# Is the following a PRG?

Let $G: \{0, 1\}^n → \{0, 1\}^m$ be a PRG. We construct a function $G': \{0, 1\}^{m + n} → \{0, 1\}^{2m}$ defined as follows

$G'(x || y) = x || (G(y) ⊕ x)$

for all $x ∊ \{0, 1\}^m$ and $y ∊ \{0, 1\}^n$. (The symbol || denotes here the concatenation of binary strings.)

Is $G'$ a PRG?

I believe that it is not, but I could easily be wrong.

I know, given a random string s of length $2m$ (split into equal length strings $s_1$ and $s_2$), that $s_1$ would be equivalent to $x$, and that $s_2 \oplus x$ would be equivalent to $G(y)$. But since $G(y)$ is indistinguishable from $U_m$, I'm having trouble reaching the conclusion of my contradiction.

I'm still relatively new to all of this, so any help would be appreciated.

• How about $G''(xy) = xG(y)$? – fkraiem Oct 20 '17 at 2:01
• Suppose that you are given a distinguisher $A'$ for $G'$. Can you use $A'$ to build a distinguisher $A$ for $G$? – erth Oct 20 '17 at 5:57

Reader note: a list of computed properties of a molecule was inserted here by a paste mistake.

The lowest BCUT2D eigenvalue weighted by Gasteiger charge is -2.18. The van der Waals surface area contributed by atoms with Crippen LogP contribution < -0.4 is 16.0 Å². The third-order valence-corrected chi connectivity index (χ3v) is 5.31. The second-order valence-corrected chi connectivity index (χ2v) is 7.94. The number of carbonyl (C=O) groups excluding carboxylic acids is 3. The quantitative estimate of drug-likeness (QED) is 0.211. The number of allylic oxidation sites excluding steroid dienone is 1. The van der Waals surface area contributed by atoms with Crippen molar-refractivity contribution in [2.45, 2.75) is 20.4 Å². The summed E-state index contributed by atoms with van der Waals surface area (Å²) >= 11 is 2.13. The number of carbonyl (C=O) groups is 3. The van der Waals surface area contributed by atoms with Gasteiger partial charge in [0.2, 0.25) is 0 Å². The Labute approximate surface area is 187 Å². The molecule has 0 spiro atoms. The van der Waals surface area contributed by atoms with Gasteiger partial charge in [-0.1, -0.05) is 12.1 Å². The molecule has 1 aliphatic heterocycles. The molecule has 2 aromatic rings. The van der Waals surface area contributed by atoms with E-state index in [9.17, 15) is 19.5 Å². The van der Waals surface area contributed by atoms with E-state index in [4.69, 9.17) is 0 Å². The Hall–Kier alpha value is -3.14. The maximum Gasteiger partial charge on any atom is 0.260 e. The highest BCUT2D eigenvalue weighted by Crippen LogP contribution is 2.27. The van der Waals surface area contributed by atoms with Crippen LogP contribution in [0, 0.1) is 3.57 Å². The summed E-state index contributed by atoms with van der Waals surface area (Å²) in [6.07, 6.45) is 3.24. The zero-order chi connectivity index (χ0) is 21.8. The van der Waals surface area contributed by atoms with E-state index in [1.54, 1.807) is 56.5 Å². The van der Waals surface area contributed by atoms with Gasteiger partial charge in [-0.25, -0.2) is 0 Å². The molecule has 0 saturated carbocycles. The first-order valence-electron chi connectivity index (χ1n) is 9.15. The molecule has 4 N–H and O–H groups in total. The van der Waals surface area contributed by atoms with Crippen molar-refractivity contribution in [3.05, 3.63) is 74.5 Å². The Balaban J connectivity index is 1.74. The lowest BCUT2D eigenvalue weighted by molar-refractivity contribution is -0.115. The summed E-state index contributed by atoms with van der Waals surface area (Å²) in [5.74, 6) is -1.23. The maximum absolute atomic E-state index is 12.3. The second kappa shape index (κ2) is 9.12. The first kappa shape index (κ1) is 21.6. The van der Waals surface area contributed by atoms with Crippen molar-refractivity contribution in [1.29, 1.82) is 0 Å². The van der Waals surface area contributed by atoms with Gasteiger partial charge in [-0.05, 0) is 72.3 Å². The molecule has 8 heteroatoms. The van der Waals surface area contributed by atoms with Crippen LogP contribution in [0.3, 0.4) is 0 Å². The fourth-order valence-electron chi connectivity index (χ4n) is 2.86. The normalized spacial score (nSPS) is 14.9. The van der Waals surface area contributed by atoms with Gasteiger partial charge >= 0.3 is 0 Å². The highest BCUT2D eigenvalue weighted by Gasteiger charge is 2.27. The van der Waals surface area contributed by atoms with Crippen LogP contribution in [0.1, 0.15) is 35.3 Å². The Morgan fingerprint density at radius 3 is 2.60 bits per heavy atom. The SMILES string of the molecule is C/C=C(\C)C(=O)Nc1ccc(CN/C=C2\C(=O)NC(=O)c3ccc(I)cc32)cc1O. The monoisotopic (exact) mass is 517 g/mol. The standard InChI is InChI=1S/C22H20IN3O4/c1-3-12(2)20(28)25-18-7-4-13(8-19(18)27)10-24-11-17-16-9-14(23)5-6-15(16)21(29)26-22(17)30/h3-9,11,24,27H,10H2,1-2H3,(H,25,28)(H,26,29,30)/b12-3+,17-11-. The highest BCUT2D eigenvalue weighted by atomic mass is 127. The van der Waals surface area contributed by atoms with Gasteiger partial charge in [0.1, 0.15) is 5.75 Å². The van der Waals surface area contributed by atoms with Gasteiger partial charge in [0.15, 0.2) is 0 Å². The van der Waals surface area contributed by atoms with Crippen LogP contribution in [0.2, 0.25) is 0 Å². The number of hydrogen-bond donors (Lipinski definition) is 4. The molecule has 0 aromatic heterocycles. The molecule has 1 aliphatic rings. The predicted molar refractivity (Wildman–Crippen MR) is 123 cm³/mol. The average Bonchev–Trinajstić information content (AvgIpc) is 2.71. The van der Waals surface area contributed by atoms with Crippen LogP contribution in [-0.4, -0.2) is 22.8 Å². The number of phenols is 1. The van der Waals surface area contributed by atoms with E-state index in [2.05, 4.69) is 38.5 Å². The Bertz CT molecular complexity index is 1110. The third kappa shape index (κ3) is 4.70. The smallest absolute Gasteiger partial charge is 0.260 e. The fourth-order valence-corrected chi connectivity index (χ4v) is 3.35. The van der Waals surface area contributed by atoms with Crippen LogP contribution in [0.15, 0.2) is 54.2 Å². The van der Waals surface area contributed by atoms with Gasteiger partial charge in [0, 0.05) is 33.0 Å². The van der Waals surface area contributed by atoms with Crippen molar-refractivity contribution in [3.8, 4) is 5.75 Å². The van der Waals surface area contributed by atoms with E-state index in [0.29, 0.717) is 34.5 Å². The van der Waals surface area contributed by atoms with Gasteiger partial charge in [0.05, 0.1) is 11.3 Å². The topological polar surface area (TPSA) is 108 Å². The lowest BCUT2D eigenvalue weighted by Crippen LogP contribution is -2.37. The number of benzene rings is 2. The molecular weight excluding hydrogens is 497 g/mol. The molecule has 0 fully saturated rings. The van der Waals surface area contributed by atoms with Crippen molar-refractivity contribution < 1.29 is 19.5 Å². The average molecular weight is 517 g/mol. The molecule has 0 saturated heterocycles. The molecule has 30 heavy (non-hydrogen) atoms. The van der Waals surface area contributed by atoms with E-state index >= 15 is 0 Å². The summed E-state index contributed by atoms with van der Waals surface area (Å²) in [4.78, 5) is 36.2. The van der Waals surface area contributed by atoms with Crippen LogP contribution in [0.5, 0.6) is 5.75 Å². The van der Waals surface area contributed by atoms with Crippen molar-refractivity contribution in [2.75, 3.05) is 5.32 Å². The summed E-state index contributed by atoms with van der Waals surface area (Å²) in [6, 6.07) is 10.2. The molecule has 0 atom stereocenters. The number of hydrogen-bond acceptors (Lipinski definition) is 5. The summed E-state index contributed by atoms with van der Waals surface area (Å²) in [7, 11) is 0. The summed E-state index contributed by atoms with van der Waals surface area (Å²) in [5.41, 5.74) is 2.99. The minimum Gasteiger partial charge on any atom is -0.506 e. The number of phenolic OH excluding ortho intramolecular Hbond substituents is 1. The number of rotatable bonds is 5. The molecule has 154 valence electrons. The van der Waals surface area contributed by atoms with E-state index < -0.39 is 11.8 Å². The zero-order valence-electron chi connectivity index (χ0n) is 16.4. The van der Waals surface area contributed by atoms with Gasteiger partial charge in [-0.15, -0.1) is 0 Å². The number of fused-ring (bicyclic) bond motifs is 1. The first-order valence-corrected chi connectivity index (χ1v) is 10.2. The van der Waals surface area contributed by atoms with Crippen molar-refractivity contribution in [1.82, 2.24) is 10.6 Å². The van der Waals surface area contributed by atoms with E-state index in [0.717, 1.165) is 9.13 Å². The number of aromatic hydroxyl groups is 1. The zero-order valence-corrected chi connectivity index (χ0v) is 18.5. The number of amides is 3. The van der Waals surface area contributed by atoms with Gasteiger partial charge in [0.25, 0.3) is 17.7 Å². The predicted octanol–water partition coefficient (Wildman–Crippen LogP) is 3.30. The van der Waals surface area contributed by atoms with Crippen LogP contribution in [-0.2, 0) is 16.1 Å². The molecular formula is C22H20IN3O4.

I believe that it is not, but I could easily be wrong.

... I'm having trouble reaching the conclusion of my contradiction

The problem is you can't show that contradiction, because there isn't any. As a rule of thumb for homework questions: If it becomes clear that you can't prove your initial assumption, consider that your intuition was wrong.

Here are some pointers how you can show that $G'$ is in fact a PRG, in a proof by contradiction:

• Let's assume $G'$ is not a PRG, and that means a distinguisher $\mathcal{D}$ exists.
• The input for $\mathcal{D}$ is one element either uniform random or of the form $x||(G(y)\oplus x)$, and then it has some non-negligible advantage $\epsilon$.
• We want to build a distinguisher for $G$. So as input we get one element, which is either from a uniform random distribution or from the image of $G$.
• In general, if $a$ is uniform random, then $a \oplus b$ is also uniform random - this is true as long as $b$ is independent of $a$. This includes fixed $b$ as well as $b$ drawn independently from any distribution.
• To clarify that last sentence is of course only true if b is independent from a. – Maeher Oct 20 '17 at 19:59
• @Maeher You're right of course. I've added it to the answer. – tylo Oct 23 '17 at 9:52